Our research shows public support for a First Nations Voice is not only high, it’s deeply entrenched

Originally published on theconversation.com

Much has been written about why Indigenous recognition is important. Such recognition would be a legal change to address the dispossession of Indigenous peoples from their lands and rights, and the widescale damage to Indigenous lives and culture.

At the top of the recognition agenda is a national First Nations Voice to Parliament. This would be an advisory body made up of Indigenous Australians that would interact with parliament and review bills affecting Indigenous people.

Currently, the reform enjoys support from both the federal government and opposition, though exactly how to achieve this reform remains a point of contention.

If the Voice goes ahead, one big question is whether the change should be made via the Constitution – and the level of public support for such a change.

Our research suggests support for legal reform on Indigenous issues is not only high, it’s also durable. Public attitudes have shifted to such an extent in the last 40 years, there is little reason to think a constitutionally enshrined Voice wouldn’t pass a referendum if it was held today.



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Governments believe public support for change is weak

The views of both the Turnbull and Morrison governments have been that the Voice to Parliament needn’t be enshrined in the Constitution.

However, this view goes against the advice of experts, who strongly favour enshrinement to give the Voice stability – especially to prevent its disbandment, as happened with past Indigenous governing bodies. The Voice may also need constitutional status to have a genuine impact on law-making.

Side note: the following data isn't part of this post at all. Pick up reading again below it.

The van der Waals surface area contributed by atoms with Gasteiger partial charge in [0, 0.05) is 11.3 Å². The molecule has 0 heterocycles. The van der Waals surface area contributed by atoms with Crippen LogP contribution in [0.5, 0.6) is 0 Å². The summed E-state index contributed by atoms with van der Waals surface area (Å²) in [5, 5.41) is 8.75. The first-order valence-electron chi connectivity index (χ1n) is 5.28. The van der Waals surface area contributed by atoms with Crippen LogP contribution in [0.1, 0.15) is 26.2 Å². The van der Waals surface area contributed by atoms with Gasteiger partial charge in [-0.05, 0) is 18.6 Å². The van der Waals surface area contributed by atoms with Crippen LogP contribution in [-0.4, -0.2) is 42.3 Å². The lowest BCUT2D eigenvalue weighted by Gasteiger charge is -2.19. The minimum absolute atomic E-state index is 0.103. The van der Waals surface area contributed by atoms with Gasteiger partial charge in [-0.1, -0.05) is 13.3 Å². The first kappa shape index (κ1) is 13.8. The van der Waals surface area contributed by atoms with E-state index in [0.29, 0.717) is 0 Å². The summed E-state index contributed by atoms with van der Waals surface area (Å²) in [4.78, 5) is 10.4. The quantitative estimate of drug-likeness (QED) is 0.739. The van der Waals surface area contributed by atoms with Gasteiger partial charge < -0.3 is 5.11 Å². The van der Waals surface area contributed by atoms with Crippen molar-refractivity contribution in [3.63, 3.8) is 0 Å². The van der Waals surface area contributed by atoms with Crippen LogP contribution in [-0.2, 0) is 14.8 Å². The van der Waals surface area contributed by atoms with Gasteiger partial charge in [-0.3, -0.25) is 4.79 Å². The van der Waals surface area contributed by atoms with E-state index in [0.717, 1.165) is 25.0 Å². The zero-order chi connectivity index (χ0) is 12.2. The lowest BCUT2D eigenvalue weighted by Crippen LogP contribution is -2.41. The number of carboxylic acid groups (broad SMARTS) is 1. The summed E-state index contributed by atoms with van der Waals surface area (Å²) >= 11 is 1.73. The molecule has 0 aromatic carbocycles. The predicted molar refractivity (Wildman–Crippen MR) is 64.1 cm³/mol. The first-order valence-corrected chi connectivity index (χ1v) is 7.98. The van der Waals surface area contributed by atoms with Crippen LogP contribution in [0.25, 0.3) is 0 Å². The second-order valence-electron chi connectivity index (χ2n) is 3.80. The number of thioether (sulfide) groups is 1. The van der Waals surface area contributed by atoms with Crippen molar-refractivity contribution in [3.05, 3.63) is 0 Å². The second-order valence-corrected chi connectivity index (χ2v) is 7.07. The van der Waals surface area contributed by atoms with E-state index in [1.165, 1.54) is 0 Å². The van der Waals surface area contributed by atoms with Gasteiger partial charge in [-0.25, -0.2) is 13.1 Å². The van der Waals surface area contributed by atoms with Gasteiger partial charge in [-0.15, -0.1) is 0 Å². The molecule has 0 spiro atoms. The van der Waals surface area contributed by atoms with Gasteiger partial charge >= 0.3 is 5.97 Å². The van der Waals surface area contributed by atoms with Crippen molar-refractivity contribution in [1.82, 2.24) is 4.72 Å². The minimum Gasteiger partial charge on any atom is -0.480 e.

It’s never easy to change the Constitution. It requires a referendum, with 50% of voters and 50% of the states voting “yes”. Of the 44 referendums since 1901, only eight have been successful.

Recent governments have argued public support for constitutional enshrinement is too weak to lead to success in a referendum.

But here’s what the polling says

The government’s pessimism here is belied by recent polls suggesting very high support for Indigenous recognition.

In the Australian Election Study surveys conducted by the Australian National University, around three-quarters of voters were prepared to support a change to the Constitution to recognise Indigenous Australians in both 2016 and 2019.

However, recent polls tell just part of the story. Our study of several decades of Australian Election Study polling shows not just transient support for Indigenous recognition, but something potentially deeper.

There has been a gradual firming up of positive attitudes towards legal reform for Indigenous people overall. Because of this, support for a constitutional change is unlikely to collapse in the course of a referendum campaign.

In surveys over 40 years, the results tell a remarkably consistent story. Though it would have been unthinkable in the 1980s, the clear trend since then is towards more favourable attitudes on Indigenous issues.

In the early period of the surveys in the 1980s, only one in five voters thought support for Indigenous Australians – whether it was land rights or assistance from government – had “not gone far enough” (see graph below).

In 1987, voters who thought that land rights had “gone too far” outnumbered those who thought they had “not gone far enough” by almost five to one.